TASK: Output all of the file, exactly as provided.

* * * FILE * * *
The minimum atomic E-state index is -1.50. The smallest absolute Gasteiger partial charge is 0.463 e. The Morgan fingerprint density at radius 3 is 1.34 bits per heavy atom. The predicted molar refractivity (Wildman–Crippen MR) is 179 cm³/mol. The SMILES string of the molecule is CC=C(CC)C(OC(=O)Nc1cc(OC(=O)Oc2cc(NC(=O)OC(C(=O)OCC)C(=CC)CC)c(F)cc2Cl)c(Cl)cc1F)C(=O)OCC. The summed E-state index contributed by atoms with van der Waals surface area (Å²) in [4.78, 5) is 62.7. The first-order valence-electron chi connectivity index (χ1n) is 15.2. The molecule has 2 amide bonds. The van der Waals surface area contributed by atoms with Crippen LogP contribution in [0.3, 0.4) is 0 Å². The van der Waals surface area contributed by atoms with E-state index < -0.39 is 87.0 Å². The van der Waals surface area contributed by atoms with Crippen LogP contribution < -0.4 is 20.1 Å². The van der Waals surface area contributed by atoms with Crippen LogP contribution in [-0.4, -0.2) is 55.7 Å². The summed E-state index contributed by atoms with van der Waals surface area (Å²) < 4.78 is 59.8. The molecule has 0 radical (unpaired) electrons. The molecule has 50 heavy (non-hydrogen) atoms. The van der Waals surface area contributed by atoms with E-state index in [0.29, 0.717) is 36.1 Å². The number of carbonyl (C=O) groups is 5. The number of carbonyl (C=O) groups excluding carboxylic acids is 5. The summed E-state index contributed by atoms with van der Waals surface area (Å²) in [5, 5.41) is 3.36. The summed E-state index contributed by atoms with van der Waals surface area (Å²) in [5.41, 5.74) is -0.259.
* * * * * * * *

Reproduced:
The minimum atomic E-state index is -1.50. The smallest absolute Gasteiger partial charge is 0.463 e. The Morgan fingerprint density at radius 3 is 1.34 bits per heavy atom. The predicted molar refractivity (Wildman–Crippen MR) is 179 cm³/mol. The SMILES string of the molecule is CC=C(CC)C(OC(=O)Nc1cc(OC(=O)Oc2cc(NC(=O)OC(C(=O)OCC)C(=CC)CC)c(F)cc2Cl)c(Cl)cc1F)C(=O)OCC. The summed E-state index contributed by atoms with van der Waals surface area (Å²) in [4.78, 5) is 62.7. The first-order valence-electron chi connectivity index (χ1n) is 15.2. The molecule has 2 amide bonds. The van der Waals surface area contributed by atoms with Crippen LogP contribution in [0.3, 0.4) is 0 Å². The van der Waals surface area contributed by atoms with E-state index < -0.39 is 87.0 Å². The van der Waals surface area contributed by atoms with Crippen LogP contribution < -0.4 is 20.1 Å². The van der Waals surface area contributed by atoms with Crippen LogP contribution in [-0.4, -0.2) is 55.7 Å². The summed E-state index contributed by atoms with van der Waals surface area (Å²) < 4.78 is 59.8. The molecule has 0 radical (unpaired) electrons. The molecule has 50 heavy (non-hydrogen) atoms. The van der Waals surface area contributed by atoms with E-state index in [0.29, 0.717) is 36.1 Å². The number of carbonyl (C=O) groups is 5. The number of carbonyl (C=O) groups excluding carboxylic acids is 5. The summed E-state index contributed by atoms with van der Waals surface area (Å²) in [5, 5.41) is 3.36. The summed E-state index contributed by atoms with van der Waals surface area (Å²) in [5.41, 5.74) is -0.259.